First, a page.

It’s one of the reasons I’m not voting for Donald Trump!
Actually, while that’s true, that’s not exactly what I mean to write about. I mean to write about this election season, this society, this… inability almost everyone has to open their minds to anything they didn’t learn or come to believe before they graduate high school (or, for many Trump supporters, not).
If you can’t open your mind, of course you can’t have a meaningful conversation with someone whose views differ. Of course you can’t keep it respectful either, since you don’t truly respect the other person’s opinion. Although I do believe the latter can be accomplished by those who care more about people than about being right. For instance, I frankly no longer respect opinions that deny (and no, that is not meant to connote anything, see Brian’s brief defense of the word’s applicability here) climate change; but when I have those awful conversations, I think I’m able to keep it respectful because I do realize that a person can be wrong about one thing and still be great, valuable, and even intelligent.
Everyone who opposes Trump should realize this about Trump supporters too. And even though I might’ve made a swipe about many of them having a poor education, the truth is there’s probably more to it than stupidity and bigotry. Probably. Let’s give each other the benefit of the doubt. My mom supports Trump–she’s not a serial murderer, ya know?
Anyway, so what’s behind the inability or unwillingness to sincerely truly really genuinely honestly fa real tho consider new and different facts, evidence, logic, and perspectives? My emphasis on those synonyms is due to the fact that I think we all see people pretend to engage in such conversations all the time. Everyone wants to feel like they’re being mature and fair and open-minded, and so they make half ass efforts at appearing so. Sometimes people make an honest effort to understand others’ views on a divisive issue, but usually this turns into a shit show (both in person and on the Internet) when the people being asked a question–a perfectly innocent question, mind you–get defensive because they feel the views they’ve been holding onto for so long, if called into question, might prove to be not so worthy of holding any longer.
It’s not that often a person openly asks, and another person openly answers. People are always reading between lines, often filling in blanks with implications that were never there, and trying to protect themselves (subconsciously) from that dreaded experience of not only admitting to yourself you were wrong, but, Oh Goodness, admitting it to someone else!
That’s the rub. We don’t want to be wrong. We damned sure don’t want others to see that we’ve been wrong. Why is it so hard to admit you’ve used a logical fallacy? Are you afraid people will think all of your arguments in the future are also fallacies? Are you afraid that you’ll find your other, more important beliefs are also based on fallacies, and WHAM! existential crisis will hit?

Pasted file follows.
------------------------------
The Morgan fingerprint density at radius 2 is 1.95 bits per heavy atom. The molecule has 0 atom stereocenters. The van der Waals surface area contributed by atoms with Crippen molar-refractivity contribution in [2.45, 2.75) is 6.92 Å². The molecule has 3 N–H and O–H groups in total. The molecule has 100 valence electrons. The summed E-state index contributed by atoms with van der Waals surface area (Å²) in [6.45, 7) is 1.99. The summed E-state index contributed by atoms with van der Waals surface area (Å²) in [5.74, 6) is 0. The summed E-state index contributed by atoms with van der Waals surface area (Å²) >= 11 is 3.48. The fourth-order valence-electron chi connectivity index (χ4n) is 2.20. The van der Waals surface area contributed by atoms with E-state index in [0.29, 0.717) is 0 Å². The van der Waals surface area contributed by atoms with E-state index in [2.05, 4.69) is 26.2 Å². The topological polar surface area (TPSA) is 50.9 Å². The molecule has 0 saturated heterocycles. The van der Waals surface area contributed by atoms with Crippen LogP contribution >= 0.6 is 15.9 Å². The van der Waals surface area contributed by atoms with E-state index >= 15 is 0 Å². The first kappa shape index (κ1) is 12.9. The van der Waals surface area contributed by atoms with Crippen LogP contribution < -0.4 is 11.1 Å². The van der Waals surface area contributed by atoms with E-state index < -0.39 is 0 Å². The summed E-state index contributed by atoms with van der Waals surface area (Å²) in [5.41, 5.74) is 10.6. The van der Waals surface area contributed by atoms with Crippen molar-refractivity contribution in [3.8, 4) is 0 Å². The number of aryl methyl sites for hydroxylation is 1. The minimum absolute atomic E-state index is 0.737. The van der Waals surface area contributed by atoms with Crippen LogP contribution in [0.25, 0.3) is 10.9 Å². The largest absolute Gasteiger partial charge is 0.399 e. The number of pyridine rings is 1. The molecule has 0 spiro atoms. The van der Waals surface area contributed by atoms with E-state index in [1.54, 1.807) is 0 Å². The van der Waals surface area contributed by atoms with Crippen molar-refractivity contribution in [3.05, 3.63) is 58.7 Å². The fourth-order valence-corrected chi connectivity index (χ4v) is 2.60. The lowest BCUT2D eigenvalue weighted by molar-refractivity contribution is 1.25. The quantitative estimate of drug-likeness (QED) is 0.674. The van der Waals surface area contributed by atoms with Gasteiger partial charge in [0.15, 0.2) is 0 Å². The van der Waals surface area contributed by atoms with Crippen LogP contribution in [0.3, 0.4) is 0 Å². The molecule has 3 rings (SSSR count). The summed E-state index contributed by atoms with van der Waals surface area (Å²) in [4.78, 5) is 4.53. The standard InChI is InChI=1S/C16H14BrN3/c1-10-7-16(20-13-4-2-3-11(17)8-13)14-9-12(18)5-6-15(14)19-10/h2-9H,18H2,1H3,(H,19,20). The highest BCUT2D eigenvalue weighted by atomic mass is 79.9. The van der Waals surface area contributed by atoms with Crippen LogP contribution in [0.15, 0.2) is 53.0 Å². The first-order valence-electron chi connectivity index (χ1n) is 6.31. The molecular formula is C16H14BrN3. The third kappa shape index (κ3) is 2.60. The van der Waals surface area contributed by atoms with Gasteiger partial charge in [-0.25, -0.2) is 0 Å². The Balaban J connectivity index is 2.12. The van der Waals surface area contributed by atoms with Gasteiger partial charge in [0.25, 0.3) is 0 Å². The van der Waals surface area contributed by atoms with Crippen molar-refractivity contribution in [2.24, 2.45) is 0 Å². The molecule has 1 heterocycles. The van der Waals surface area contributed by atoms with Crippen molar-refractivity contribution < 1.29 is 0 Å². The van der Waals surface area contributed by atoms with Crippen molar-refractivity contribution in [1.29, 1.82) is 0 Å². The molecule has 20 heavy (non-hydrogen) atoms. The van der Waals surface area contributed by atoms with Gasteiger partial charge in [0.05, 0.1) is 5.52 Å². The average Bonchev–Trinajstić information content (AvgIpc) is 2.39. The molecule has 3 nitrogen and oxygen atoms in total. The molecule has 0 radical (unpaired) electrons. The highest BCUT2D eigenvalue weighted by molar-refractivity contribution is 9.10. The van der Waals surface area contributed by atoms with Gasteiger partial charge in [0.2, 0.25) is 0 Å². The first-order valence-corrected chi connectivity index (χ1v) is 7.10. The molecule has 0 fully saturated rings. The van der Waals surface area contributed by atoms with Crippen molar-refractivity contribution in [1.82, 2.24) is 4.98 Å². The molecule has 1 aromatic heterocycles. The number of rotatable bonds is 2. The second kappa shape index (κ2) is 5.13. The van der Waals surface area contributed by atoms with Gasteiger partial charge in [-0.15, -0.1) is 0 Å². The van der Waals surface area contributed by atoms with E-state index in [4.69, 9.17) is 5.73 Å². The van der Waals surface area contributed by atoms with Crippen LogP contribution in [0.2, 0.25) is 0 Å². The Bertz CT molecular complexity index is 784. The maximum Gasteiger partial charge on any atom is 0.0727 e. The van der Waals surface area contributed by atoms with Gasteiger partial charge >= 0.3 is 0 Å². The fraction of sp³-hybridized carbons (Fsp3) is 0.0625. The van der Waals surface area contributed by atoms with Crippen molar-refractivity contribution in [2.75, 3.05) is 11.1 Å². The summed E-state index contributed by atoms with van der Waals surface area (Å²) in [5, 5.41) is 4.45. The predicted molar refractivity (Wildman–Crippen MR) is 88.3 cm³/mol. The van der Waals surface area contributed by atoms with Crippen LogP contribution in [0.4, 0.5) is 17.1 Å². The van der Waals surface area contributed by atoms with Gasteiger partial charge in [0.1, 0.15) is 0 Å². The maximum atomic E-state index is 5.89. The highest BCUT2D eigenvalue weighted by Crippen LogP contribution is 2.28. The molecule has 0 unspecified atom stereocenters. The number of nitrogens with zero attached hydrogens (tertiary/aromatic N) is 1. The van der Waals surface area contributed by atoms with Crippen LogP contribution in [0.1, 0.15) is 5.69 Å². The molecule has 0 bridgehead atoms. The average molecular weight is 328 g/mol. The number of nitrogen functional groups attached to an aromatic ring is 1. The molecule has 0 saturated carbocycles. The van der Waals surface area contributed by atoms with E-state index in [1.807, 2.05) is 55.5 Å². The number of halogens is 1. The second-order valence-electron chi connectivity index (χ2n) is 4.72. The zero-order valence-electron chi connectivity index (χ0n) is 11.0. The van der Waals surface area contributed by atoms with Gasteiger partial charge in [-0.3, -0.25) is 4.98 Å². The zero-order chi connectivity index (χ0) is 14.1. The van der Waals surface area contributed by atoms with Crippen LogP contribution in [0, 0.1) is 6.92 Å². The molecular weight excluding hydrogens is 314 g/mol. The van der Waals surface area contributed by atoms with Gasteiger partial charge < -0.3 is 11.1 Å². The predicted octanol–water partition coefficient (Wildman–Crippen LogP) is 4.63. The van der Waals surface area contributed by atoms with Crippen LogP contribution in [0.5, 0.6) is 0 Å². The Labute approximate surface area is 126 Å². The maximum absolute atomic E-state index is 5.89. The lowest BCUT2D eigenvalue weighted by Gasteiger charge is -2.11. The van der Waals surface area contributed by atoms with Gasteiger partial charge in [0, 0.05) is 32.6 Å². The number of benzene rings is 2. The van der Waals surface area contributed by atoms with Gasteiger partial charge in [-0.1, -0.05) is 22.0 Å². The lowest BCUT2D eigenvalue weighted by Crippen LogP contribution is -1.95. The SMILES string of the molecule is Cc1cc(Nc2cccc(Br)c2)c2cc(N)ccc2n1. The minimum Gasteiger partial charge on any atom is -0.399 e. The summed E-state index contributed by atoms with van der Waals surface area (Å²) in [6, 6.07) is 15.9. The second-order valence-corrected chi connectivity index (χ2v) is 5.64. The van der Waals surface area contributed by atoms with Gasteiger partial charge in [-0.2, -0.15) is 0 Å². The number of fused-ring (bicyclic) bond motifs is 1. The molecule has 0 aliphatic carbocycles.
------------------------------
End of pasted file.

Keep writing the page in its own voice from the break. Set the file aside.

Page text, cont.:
These are possibilities.
Is it that I am proud and I hate to be reminded, let alone shown publicly, I am imperfect? Ooh, here’s the juicy question in these days of equating nearly every criticism as some form of shaming. Also a possibility.
Perhaps it has always been this way. I wasn’t alive a hundred years ago, after all. It’s just torture having so few people to talk to about serious matters. When I was much younger, it seemed better than now. We were old enough to be thinking about politics, philosophy, and religion, but perhaps we had yet to be fooled into believing we had to be part of some school of thought (or lack thereof, really). It isn’t only people who disagree that have trouble speaking critically. It is sometimes people of the same opinion who fail to do it too, to look at what they agree on and say, “Let’s reevaluate this,” or to consider new evidence. I have a friend from my ship with whom I agree on many issues, but when we talk online, he frequently misses the forest for the trees, makes a disagreement where there wasn’t one, and…. gives a lot of people the impression that he really just needs the last word for some reason. (We love him anyway.)
It isn’t all about the fragile human ego though. There’s another piece, that is, not knowing how to debate. My mother does this. We’ll be talking about whether colleges should be free. I will start to make an argument. She will say, “Yes, but what about…” and it will be something like bilingual teaching in elementary schools, a tangential issue at best. It is her way of changing the subject when she does not want to pay attention to my argument. Other folks tend to go for emotional appeals, logical fallacies, and references to “evidence” from sources that would make any librarian, scientist, or English teacher shake their head. Yet others will attack reputable news sources like the New York Times or a university publication by accusing them of being part of some conspiracy that’s been going on since the Cold War Era. Okay?
My point is that all of these are things you can learn not to do. It’s part of critical thinking. It’s what every discipline besides P.E. is supposedly trying to teach. Not, “How do I memorize the answers to everything?” but rather, “How do I develop a system for finding correct answers to yet unforeseen questions?” This is the question of all science, of philosophy, and of most English and humanities courses I’ve taken and books I’ve read.
Yet most people graduate high school still not differentiating “they’re” from “their,” and deciding that “You’re a libtard” is a reasonable response to a criticism of the Iraq War. Were they all sleeping?
Perhaps I might’ve titled this, “Reasons I’m Not Going To Be a Teacher.”
I don’t know. But wouldn’t it be nice if those unwilling to listen weren’t always so happy to talk?